Putting the Squeeze on Toothpaste Additional Information
You can learn more about toothpaste at en.wikipedia.org/wiki/Toothpaste(Wikipedia).
To find out more about toothpaste and brushing teeth, go to www.ada.org/public/topics/cleaning.asp (American Dental Association).
An article about research on toothpaste can be found at focus.aps.org/story/v6/st24(American Physical Society).
An article about physicist David Weitz and his research on everyday materials is available at www.hno.harvard.edu/gazette/2000/03.09/weitz.html (Harvard University).
Sohn, Emily. 2006. Spit power. Science News for Kids (Feb. 1). Available at http://www.sciencenewsforkids.org/2006/01/spit-power-2/.
______. 2003. The down side of keeping clean. Science News for Kids (April 2). Available at http://www.sciencenewsforkids.org/2003/06/the-down-side-of-keeping-clean-3/.
Fluoride Treatments and Enamel Erosion
Bad Taste Genes
Books recommended by SearchIt!Science:
Toothpaste: From Start to Finish— Tanya Lee Stone
Published by Blackbirch Press/Gale Group, 2001.
Did you ever wonder how toothpaste makes it into the tube? Take a tour of a factory where they mix all-natural ingredients to make toothpaste. Find out why this company adds chalk and seaweed to its toothpaste. Read about an important step in the manufacturing process—a taste test. And then, it’s time to learn how they get that toothpaste into the tubes! After the final check, the toothpaste is packed and ready to be shipped to a store near you.
Tooth Decay and Cavities — Alvin Silverstein, Virginia Silverstein, Laura Silverstein Nunn
Published by Franklin Watts/Scholastic, 1999.
How do animals that don’t have teeth eat their food? What are milk teeth? What’s in a tooth? What kinds of food sticks to your teeth? How do you clean your teeth properly? How do the parts of your body work together to keep you healthy? In this book you’ll find answers to questions such as these. You’ll also explore the science behind illnesses and injuries. Includes photos, illustrations, tables, sidebars, and activities.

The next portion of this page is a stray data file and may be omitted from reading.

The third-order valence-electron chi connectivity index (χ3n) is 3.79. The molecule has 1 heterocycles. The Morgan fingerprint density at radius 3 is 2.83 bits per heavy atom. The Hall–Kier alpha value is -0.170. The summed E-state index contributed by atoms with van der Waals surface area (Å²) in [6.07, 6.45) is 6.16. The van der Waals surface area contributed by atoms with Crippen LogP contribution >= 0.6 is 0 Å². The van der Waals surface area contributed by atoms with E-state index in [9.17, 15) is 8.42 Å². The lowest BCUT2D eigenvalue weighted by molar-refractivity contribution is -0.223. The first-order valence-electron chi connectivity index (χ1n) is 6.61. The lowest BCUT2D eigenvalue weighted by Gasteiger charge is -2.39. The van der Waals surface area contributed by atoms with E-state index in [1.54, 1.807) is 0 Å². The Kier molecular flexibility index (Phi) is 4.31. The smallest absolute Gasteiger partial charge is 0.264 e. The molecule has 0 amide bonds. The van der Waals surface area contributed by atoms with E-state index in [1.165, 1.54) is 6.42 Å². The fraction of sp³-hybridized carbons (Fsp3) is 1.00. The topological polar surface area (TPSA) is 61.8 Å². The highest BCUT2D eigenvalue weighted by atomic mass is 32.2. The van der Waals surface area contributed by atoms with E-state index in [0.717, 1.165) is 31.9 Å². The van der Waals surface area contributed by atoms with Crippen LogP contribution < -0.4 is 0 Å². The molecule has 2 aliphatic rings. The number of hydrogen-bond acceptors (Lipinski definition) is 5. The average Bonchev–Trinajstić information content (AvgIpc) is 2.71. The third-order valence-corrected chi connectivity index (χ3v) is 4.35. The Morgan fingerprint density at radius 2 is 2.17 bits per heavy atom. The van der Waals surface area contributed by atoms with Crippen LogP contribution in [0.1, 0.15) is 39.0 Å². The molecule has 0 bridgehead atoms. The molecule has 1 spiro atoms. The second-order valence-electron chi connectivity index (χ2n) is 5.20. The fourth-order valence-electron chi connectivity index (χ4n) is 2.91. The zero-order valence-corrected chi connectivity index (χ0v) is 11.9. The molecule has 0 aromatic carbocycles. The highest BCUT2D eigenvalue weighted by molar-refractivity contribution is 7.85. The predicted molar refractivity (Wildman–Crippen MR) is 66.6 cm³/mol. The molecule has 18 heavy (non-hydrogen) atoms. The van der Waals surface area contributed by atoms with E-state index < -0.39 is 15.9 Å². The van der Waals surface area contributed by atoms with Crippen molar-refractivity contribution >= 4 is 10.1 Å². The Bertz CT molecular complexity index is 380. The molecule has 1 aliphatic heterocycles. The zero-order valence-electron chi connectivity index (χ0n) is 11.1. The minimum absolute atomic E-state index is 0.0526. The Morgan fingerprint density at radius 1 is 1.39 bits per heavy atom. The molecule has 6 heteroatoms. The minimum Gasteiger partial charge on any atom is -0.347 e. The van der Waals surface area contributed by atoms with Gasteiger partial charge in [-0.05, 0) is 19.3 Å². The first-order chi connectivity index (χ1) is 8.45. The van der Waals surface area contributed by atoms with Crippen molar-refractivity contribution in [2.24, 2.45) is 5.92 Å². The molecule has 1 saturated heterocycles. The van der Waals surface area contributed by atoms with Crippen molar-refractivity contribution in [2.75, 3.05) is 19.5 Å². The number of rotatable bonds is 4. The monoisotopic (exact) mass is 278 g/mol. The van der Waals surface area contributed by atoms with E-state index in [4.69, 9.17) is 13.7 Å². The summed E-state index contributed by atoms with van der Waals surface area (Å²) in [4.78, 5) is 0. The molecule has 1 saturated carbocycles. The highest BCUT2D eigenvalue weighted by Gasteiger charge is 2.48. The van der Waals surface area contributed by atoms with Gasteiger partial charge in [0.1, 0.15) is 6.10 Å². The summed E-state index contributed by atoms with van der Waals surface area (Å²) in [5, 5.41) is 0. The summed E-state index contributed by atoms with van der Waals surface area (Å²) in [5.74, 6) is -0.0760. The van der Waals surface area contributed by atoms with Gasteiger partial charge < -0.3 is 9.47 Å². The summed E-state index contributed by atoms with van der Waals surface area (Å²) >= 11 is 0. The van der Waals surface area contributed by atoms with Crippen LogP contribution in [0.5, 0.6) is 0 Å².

Toothworms and Spider Juice: An Illustrated History of Dentistry— Loretta Frances Ichord
Published by Millbrook Press, 2000.
Imagine that it is hundreds, or even thousands, of years ago, and you’ve got a terrible toothache. What would you do? For one thing, you wouldn’t even know what caused your pain. People once had the idea that toothaches were caused by toothworms, which thrashed about inside one’s mouth to cause pain and agony. Then, without a dentist to turn to, you’d have to try some home cures, such as donkey’s milk and other animal and plant remedies. Learn about these things and other ancient dental practices in this book, which features two-color illustrations and black-and-white photographs and period drawings. Find out how teeth were extracted and drilled without modern implements and anesthesia, learn about ancient surgeons and “tooth drawers,” and read the story of Apollonia, patron saint of dentists. From ancient dentures up to modern X rays, this history of dentistry is sure to intrigue even the squeamish reader.
abrasion The process of wearing away or rubbing down by means of friction.
enamel The hard, white substance that covers the part of the tooth that sticks out from the gums.
plaque A film of mucus and bacteria on the surface of teeth.
Copyright © 2002, 2003 Houghton-Mifflin Company. All rights reserved. Used with permission.